THE BATTLE IN THE NORTH
At the top of the battlefield, some troops from General Allenby’s Third Army were to move on the village of Gommecourt. This was intended as a feint, to trick the Germans into moving troops and guns away from the real site of the battle further south. Soldiers of the 46th Midland and 56th London Divisions (of VII Corps, under General Snow, relative of TV historian Dan Snow) were to pincer around a bulge in the German line, and close in around the village.
But lack of proper planning, bad luck, and not enough manpower meant that the preparations had not been properly thought through or executed. Thus, men of the 46th Division found themselves confronted by uncut barbed wire, German defenders very much alive, and lack of artillery support because smoke cover made it impossible for their gunners to avoid hitting them instead of the Germans. A few did make it into the German lines, miraculously, but many were cut down in no-man’s-land, suffering 2,455 casualties.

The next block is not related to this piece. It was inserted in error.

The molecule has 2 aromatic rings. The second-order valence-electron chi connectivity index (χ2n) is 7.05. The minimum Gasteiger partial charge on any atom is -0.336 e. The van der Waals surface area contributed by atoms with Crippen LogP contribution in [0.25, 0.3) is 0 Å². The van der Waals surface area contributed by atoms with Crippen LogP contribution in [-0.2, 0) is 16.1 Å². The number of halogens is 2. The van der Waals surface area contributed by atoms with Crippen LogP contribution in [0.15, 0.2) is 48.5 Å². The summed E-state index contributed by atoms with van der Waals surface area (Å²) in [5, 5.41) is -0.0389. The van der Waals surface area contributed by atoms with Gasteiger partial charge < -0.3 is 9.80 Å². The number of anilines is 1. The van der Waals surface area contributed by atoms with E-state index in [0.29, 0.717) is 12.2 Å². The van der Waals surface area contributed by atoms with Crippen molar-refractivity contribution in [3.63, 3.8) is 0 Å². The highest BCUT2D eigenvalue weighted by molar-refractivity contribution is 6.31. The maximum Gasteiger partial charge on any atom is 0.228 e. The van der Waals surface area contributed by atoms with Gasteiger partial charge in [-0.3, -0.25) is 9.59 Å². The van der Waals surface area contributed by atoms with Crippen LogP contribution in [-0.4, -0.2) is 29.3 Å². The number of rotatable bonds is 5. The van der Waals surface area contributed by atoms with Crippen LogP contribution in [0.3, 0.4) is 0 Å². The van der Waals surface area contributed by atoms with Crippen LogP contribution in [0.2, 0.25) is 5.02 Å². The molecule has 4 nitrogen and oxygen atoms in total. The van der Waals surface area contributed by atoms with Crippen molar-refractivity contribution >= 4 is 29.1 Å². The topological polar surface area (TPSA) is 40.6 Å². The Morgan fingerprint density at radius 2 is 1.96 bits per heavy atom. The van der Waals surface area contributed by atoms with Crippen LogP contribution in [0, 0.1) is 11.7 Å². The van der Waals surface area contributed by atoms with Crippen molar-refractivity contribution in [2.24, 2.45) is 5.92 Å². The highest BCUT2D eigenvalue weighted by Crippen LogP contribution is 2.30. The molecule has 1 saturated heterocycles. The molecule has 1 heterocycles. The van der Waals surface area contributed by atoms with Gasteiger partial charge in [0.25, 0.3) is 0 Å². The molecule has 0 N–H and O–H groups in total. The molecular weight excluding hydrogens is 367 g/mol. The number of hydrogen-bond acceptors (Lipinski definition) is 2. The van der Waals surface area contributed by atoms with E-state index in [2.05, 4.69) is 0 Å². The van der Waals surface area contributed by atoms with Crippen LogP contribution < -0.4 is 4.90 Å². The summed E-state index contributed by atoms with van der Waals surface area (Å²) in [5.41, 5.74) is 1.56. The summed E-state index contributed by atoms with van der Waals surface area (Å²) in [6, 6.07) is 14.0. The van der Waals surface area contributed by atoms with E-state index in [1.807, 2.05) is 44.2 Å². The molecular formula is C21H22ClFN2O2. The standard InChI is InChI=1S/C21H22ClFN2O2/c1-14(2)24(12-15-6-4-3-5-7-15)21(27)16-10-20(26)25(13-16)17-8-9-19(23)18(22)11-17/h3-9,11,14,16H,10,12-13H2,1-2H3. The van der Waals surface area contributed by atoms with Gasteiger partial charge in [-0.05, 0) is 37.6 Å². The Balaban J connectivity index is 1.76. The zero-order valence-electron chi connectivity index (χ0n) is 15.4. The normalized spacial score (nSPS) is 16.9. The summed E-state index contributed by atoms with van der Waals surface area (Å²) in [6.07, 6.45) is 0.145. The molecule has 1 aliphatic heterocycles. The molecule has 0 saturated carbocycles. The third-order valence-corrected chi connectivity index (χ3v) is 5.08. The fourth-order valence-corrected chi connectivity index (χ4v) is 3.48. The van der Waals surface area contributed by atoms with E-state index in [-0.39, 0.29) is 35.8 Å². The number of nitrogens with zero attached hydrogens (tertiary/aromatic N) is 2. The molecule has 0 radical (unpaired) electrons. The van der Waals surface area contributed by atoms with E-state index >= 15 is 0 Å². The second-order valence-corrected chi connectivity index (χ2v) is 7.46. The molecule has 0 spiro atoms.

The 56th Division had more success. They had less ground to cover and found that the wire had been cut, partly because scouting parties had crawled out to check it the night before and blown holes in it using Bangalore torpedoes.
Ironically though, the 56th Division suffered more casualties than the 46th.
Up and down the line, the barrage before the attack had failed to properly locate and destroy German artillery, and once the battle started, many German guns started lobbing shells into no-man’s-land. The result was that men who’d got into the German lines, without reinforcement or support from the 46th on their left flank, were cut off and soon overwhelmed.
Meanwhile, commanders kept pushing reinforcements forward to help consolidate those gains, thus dooming many men to be killed by German artillery in no-man’s-land. The division suffered 4,300 casualties that day.